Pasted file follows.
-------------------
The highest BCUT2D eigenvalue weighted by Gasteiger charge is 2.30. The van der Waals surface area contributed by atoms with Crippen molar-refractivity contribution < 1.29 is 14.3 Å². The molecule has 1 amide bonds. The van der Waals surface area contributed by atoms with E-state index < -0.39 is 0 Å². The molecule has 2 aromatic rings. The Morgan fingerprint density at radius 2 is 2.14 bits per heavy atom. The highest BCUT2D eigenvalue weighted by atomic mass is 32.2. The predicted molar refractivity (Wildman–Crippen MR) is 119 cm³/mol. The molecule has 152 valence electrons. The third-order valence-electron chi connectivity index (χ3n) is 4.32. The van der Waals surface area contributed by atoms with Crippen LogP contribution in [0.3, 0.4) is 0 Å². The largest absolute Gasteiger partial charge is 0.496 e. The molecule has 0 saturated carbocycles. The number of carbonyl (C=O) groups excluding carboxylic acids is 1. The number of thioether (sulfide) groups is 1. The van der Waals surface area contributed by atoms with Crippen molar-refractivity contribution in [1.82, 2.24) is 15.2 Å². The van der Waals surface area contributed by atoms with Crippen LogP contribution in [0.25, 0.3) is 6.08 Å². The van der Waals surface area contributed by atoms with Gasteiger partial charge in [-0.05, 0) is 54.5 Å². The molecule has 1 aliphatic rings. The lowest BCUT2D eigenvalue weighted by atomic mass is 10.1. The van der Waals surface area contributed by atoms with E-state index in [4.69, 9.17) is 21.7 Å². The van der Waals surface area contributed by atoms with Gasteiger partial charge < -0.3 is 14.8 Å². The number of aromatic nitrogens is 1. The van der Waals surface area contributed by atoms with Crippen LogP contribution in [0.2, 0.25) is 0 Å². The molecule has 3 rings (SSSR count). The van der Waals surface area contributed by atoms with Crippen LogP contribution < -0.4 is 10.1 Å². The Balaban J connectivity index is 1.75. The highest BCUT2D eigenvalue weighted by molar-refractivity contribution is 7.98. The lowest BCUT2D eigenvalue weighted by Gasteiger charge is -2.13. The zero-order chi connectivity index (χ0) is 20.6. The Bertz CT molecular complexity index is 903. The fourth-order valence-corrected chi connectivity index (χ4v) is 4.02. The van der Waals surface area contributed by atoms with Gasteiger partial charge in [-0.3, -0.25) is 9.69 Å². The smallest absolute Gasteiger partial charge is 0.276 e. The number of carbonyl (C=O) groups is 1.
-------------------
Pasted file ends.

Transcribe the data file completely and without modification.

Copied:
The highest BCUT2D eigenvalue weighted by Gasteiger charge is 2.30. The van der Waals surface area contributed by atoms with Crippen molar-refractivity contribution < 1.29 is 14.3 Å². The molecule has 1 amide bonds. The van der Waals surface area contributed by atoms with E-state index < -0.39 is 0 Å². The molecule has 2 aromatic rings. The Morgan fingerprint density at radius 2 is 2.14 bits per heavy atom. The highest BCUT2D eigenvalue weighted by atomic mass is 32.2. The predicted molar refractivity (Wildman–Crippen MR) is 119 cm³/mol. The molecule has 152 valence electrons. The third-order valence-electron chi connectivity index (χ3n) is 4.32. The van der Waals surface area contributed by atoms with Crippen LogP contribution in [0.3, 0.4) is 0 Å². The largest absolute Gasteiger partial charge is 0.496 e. The molecule has 0 saturated carbocycles. The number of carbonyl (C=O) groups excluding carboxylic acids is 1. The number of thioether (sulfide) groups is 1. The van der Waals surface area contributed by atoms with Crippen molar-refractivity contribution in [1.82, 2.24) is 15.2 Å². The van der Waals surface area contributed by atoms with Crippen LogP contribution in [0.25, 0.3) is 6.08 Å². The van der Waals surface area contributed by atoms with Gasteiger partial charge in [-0.05, 0) is 54.5 Å². The molecule has 1 aliphatic rings. The lowest BCUT2D eigenvalue weighted by atomic mass is 10.1. The van der Waals surface area contributed by atoms with E-state index in [4.69, 9.17) is 21.7 Å². The van der Waals surface area contributed by atoms with Gasteiger partial charge < -0.3 is 14.8 Å². The number of aromatic nitrogens is 1. The van der Waals surface area contributed by atoms with Crippen LogP contribution in [0.2, 0.25) is 0 Å². The molecule has 3 rings (SSSR count). The van der Waals surface area contributed by atoms with Crippen LogP contribution < -0.4 is 10.1 Å². The Balaban J connectivity index is 1.75. The highest BCUT2D eigenvalue weighted by molar-refractivity contribution is 7.98. The lowest BCUT2D eigenvalue weighted by Gasteiger charge is -2.13. The zero-order chi connectivity index (χ0) is 20.6. The Bertz CT molecular complexity index is 903. The fourth-order valence-corrected chi connectivity index (χ4v) is 4.02. The van der Waals surface area contributed by atoms with Gasteiger partial charge in [-0.3, -0.25) is 9.69 Å². The smallest absolute Gasteiger partial charge is 0.276 e. The number of carbonyl (C=O) groups is 1.